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How do You do your Taxes?

Gone are the days where I did my taxes with pen and paper. Happily those days are over.

I use TurboTax to do my tax returns and for those of my direct family. Other software solutions work just as well, but I am comfortable with this tool, so I keep using it.

Typically I do my taxes over about a 1.5 month period. I must wait while the various tax receipts and such arrive at my house.

Typically the methodology followed would be something like:

  • Purchase TurboTax, at Costco. This is usually the cheapest place to get it.
  • Update TurboTax. The software does this automatically, but needs to be done. The updates are important.
  • Create this year’s tax returns for my family, based on last year’s TurboTax files. The software manages to bring forward a lot of useful info like personal info.
  • TurboTax allows you to import data from the CRA site. This year, it is more exciting, as I am locked out.
  • Use my last pay stub for most data needed, until my T-4 arrives.
  • Go into Quicken and glean out whatever information I think I can get, and do a rough estimate of what my taxes might be. Inevitably I overestimate how much tax I have paid and I start getting delusions of large tax refunds, but that is soon remedied.
    • TurboTax does have an import from Quicken tool. Every time I use it, it has not gone well, so I eschew this tool.
  • With this estimate I will see if there is a need to buy RRSP’s to lower tax owed, which usually is not the case
  • As each receipt and/or T-4 or such arrives I then type it into TurboTax and watch my estimate become a closer to reality number
  • Over this time I will remember things I have forgotten to input. I will add them with glee seeing my refund number inflate.
  • By the time the first week of March rolls around my return is 95% complete and factual (i.e. not based on estimates). I can then start thinking about E-Filing my return.
  • Finally the decision whether to submit my returns via E-File. This usually happens on a Sunday morning.
    • Sometimes, there are issues E-filing, so keep all receipts and take screen shots.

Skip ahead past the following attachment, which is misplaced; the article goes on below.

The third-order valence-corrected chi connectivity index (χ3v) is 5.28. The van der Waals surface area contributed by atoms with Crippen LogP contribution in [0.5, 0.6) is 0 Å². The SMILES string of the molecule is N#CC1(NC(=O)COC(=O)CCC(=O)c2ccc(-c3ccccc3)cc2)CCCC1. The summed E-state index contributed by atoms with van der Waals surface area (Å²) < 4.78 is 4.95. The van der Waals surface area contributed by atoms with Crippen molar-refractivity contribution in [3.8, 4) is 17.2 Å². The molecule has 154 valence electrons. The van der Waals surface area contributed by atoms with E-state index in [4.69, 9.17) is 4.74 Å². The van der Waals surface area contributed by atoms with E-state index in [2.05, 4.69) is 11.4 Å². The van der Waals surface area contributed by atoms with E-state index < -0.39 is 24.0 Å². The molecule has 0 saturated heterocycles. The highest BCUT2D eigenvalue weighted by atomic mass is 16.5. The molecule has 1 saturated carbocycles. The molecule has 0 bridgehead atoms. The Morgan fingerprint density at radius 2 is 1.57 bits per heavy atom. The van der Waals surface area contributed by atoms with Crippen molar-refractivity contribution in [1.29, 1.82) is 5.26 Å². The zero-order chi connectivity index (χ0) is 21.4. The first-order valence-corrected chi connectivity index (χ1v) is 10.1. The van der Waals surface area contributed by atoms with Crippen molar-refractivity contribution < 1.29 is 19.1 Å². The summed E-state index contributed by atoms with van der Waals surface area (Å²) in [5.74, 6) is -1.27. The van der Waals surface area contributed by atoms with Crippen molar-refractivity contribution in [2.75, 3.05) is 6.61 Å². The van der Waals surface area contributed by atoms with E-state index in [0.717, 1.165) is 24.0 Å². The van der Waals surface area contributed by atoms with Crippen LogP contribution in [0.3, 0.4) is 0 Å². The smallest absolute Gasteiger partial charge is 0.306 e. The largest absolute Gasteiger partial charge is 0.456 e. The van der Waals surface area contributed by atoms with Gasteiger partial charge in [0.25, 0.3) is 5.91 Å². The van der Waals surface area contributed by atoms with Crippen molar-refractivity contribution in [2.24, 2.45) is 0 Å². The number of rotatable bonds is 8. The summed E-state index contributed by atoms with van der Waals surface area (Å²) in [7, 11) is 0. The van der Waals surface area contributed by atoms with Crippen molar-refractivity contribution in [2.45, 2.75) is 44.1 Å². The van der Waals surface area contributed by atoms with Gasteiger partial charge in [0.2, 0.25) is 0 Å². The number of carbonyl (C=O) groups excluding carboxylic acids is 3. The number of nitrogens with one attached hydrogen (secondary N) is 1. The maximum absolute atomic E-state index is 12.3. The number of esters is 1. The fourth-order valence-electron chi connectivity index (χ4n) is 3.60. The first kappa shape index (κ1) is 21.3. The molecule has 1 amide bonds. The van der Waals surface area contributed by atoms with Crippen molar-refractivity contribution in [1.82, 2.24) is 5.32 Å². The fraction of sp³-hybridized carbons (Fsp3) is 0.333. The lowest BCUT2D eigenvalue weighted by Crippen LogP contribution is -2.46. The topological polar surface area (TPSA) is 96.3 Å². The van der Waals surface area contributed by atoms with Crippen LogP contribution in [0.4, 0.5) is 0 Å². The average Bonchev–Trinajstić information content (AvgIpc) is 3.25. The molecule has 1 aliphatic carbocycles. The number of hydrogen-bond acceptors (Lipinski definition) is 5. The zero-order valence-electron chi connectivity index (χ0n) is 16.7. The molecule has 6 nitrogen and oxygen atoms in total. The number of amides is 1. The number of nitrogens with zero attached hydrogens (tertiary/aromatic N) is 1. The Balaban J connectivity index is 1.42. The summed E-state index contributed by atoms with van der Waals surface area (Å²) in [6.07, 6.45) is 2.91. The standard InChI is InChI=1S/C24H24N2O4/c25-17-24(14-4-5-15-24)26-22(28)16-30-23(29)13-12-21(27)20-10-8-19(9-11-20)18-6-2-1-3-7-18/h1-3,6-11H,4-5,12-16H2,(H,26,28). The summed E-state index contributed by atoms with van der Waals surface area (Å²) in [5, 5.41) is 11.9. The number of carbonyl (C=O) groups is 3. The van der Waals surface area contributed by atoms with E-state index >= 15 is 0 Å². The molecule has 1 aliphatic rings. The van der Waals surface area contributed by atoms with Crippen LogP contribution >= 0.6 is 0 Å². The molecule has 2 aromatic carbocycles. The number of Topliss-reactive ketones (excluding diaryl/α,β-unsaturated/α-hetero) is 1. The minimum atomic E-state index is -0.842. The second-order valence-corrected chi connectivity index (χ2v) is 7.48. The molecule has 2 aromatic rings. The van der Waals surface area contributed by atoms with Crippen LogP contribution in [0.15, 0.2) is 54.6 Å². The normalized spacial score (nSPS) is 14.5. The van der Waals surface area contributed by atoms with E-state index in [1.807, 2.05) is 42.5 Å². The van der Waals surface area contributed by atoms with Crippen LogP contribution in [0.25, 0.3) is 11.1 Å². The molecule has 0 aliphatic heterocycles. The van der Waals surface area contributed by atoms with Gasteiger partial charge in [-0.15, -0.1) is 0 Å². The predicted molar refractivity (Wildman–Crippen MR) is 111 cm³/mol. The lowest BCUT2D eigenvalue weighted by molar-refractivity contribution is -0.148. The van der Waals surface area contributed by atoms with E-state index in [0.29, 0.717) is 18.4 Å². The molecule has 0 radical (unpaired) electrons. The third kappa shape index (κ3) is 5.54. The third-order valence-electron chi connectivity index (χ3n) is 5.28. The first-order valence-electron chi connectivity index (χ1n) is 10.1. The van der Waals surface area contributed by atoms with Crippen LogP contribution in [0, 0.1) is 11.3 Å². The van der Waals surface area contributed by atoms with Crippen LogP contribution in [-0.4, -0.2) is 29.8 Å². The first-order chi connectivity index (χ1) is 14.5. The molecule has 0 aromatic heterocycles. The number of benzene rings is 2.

And Then?

With that, I await to see whether I forgot something (inevitably a receipt will appear near the end of March, which I have forgotten about), or whether I made an incorrect assumption, when the CRA sends me their response to my submission.


This is a rewrite of an article from 2010.

Feel Free to Comment

  1. I don’t so much cry about the amounts paid – overall, I get enough deductions that I figure I’m consuming enough government services to consider it reasonable value.

    What I cry about is all the other Albertans who are convinced that we have lower taxes than the RoC. (This is only true in the highest tax brackets.)

    1. Very true, I think it’s implied throughout the procedure, but yes, that needs to be added as well, possibly as the last step, once I know exactly how much I paid in taxes.

  2. This seems like a lengthy process. I also use quicktax (and have been using it since it was pretty much the only game in town), but I just wait until all the forms I’m expecting are in, then sit down one Sunday morning and spend the next 3 hours doing taxes. Most of the time is spent calculating medical expenses and figuring out which ones have been reimbursed and which ones haven’t. Time well spent, though, since medical expenses are usually about 1/2 my refund. I’ll then wait a week or so to file, just in case something I’m not expecting arrives.

    If you’re interested, Canadian Financial DIY did a comparison of web-based packages last year, and found that TaxChopper got him the biggest refund. He contacted CRA about the variations between programs, and they tested and found the larger refund to be completely legal, and the result of better optimisation, specifically dropping a little known deduction into a box that doesn’t sound right, but is. There’s several posts, the summary is this one:

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